P.P.S. If you are designer and/or maker of jewellery, do acquaint yourself with the Blue Books put out by the CIBJO, they are freely available to read and download on their website.
Tuesday, 10 January 2017
The 2017 Awards season kicked off with glittering diamonds, diamonds and more diamonds... such as the stylish Drew Barrymore (above) who wore more than $2.5 million worth of Harry Winston diamonds on her ears and fingers!
Fortunately a few brave souls chose some colour and stood out for their choice.
There were more necklaces on view, almost exclusively diamonds. Earrings were in the main a drop style, although a few studs were apparent. Once again, those who chose something in between stood out for being a bit different from everyone else. Bracelets were around although not as many as previous years. Rings were there but only played a centre stage role for a few stars.
So lets see who wore what!
Although they are diamonds, the fact that they are set in yellow gold made Reese Witherspoon's Tiffany necklace one of the most striking on the night.
Other necklaces included Jessica Chastain with her Piaget diamonds,
Priyanka Chopra in a huge 40carat diamond pendant necklace by Lorraine Schwarz,
Emma Stone in Tiffany diamonds
Nicole Kidman wore a 19th century double strand old mine diamond necklace totalling 48 carats, supplied by Fred Leighton.
Thandie Newton wore Harry Winston including earrings from 1962 and a long strand of diamonds worn as a back necklace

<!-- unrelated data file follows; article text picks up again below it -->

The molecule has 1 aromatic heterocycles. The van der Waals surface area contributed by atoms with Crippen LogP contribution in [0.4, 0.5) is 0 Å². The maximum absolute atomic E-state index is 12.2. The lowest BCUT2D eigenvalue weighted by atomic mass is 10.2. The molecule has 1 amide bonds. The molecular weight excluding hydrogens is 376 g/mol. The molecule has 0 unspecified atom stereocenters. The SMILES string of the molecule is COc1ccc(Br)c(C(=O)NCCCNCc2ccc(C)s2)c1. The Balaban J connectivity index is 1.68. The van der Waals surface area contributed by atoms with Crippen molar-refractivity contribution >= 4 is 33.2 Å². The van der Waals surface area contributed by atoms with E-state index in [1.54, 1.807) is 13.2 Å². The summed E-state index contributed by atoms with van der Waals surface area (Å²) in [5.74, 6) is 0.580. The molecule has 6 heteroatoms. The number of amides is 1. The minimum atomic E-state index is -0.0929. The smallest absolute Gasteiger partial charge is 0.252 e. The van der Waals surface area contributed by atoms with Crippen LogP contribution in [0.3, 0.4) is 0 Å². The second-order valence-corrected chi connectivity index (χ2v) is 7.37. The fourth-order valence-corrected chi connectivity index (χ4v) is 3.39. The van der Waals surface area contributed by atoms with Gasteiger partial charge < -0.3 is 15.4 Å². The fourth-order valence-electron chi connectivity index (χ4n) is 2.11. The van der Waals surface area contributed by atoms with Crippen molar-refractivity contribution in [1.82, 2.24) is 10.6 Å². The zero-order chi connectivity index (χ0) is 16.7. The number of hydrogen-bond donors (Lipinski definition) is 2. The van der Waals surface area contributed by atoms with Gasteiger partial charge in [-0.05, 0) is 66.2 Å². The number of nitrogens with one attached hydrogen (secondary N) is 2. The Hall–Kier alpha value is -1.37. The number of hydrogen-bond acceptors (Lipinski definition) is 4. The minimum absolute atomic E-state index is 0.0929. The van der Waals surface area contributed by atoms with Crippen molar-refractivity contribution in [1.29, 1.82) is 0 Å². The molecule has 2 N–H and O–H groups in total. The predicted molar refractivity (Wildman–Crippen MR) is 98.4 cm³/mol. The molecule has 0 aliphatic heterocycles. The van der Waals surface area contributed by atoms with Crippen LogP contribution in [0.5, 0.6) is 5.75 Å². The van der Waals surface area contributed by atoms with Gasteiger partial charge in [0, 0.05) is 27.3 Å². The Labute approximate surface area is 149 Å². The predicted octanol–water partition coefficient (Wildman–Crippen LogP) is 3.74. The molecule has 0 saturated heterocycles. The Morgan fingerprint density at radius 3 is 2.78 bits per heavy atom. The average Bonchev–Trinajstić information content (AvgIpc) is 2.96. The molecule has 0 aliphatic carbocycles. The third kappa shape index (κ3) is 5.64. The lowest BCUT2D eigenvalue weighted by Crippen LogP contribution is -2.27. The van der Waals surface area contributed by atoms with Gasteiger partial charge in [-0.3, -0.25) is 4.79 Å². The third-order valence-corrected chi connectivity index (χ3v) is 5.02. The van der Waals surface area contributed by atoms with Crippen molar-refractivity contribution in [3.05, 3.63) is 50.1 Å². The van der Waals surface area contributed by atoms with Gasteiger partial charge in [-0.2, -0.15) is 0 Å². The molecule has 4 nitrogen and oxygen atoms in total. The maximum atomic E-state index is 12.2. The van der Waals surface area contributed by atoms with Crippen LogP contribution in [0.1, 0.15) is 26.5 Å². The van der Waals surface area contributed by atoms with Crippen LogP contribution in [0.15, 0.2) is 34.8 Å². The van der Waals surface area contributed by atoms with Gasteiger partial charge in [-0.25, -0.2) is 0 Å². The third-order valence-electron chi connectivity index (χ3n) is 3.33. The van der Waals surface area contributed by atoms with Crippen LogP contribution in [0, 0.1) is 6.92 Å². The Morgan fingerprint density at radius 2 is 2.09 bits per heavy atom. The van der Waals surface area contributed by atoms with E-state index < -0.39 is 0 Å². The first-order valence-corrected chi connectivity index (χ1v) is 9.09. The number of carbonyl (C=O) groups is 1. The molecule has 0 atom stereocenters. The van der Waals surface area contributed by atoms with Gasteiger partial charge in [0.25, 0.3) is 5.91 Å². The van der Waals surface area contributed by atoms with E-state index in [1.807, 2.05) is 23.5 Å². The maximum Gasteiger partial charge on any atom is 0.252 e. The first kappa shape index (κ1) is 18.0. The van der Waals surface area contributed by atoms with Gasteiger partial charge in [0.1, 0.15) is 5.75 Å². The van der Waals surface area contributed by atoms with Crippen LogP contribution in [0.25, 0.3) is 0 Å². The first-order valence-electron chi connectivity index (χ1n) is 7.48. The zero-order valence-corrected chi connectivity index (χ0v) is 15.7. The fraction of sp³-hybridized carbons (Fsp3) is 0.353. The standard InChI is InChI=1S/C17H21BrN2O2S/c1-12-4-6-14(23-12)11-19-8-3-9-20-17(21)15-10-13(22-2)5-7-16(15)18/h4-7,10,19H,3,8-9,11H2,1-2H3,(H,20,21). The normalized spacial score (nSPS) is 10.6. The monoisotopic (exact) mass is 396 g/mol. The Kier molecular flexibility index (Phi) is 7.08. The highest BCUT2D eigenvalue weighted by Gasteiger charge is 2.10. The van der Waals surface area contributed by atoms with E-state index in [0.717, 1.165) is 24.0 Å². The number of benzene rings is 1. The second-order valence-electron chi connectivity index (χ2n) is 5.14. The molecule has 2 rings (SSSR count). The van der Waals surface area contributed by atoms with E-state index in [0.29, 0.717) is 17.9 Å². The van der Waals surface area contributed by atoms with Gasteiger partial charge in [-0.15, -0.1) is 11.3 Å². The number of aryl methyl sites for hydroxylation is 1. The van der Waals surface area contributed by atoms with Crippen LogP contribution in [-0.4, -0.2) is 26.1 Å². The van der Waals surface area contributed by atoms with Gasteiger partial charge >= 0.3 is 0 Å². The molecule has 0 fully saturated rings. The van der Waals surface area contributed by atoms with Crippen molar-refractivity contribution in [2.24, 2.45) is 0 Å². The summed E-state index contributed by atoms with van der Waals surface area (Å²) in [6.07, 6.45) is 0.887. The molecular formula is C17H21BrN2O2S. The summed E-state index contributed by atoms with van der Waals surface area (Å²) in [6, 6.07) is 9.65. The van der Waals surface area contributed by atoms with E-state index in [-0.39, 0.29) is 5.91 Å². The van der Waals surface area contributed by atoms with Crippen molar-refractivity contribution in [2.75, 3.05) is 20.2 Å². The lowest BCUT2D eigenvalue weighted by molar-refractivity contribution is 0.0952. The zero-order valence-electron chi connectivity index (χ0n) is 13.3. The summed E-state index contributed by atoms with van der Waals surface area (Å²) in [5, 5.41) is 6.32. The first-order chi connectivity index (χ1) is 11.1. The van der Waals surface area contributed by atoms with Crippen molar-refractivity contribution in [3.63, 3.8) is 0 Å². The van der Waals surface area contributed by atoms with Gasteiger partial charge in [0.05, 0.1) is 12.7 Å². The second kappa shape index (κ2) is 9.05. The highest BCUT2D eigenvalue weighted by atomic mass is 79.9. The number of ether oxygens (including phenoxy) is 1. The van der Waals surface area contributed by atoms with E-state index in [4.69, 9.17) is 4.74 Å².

Gill Gadot also wore Tiffany diamonds
Also on the diamond train were Goldie Hawn,
Kendall Jenner (at an after party)
and two of the Miss Golden Globes - daughter of Mr. Sylvester Stallone, the youngest of which also wore diamonds in her hair.
The brave Sienna Miller bucked the diamond tradition (well, almost!) wearing pearls around her neck, wrist and on her fingers. She still wore diamonds on her ears though, and they were by Tiffany.
Also on the non-diamond track was Monica Bellucci in her Cartier pendant
On the earring front.... Amy Adams chose Cartier diamonds for he ears, wrists and fingers
Claire Foy chose shorter teardrop earrings - 19th century diamond earrings supplied by Fred Leighton
Emily Ratajkowski went for starburst diamonds long drop earrings
Felicity Huffman chose Martin Katz diamonds in yellow gold for her ears and a daimond cuff bracelet for her wrist.
Issa Rae wore diamond earrings by Payal Shah
Kristen Bell wore 115 carats of Harry Winston diamonds in her 1963 3 row hoop earrings, bracelets and stacked rings
Lily Collins wore vintage Harry Winston
Naomie Harris wore Tiffany diamonds that both climbed up her ears and dropped down.
Natalie Portman wore Tiffany diamonds - long chandelier earrings and her lovely bracelet was from Tiffany c.1910.
Sarah Jessica Parker wore Fred Leighton diamonds
Gina Rodriguez wore Chopard diamonds
Hopping off the totally diamond track were Carrie Underwood in pearl and diamond earrings by Yoko London
Chrissy Tiegen in Lorraine Schwartz
Felicity Jones in Chanel
Gwendoline Christie in big gold coloured drops
Jessica Biel in Neil Lane gold drop earrings
Mandy Moore in Neil Lane
Octavia Spencer in Lorraine Schwartz
Olivia Culpo also in Lorraine Schwartz
who also supplied Heidi Klum's unusual earrings - one ear donning 2 earrings one black and one white, and
Sophie Vergara's earrings - possibly champagne diamonds.
Sarah Paulson wore Neil Lane
And Zoe Saldana wore Bulgari
The award for the lady with the most rings goes to Tracee Ellis Ross for her 12 rings by Noudar,Payal Shah and Hueb.
And finally, two ladies wore noticeable cuffs as their main jewellery piece - Julia Louis-Dreyfus wore 50.34 carats of diamonds in her Chopard cuff
And Blake Lively wore a whopping $7 million worth of Lorraine Schwartz in these emerald and diamond cuffs.... wow!
So what was your favourite look of the night?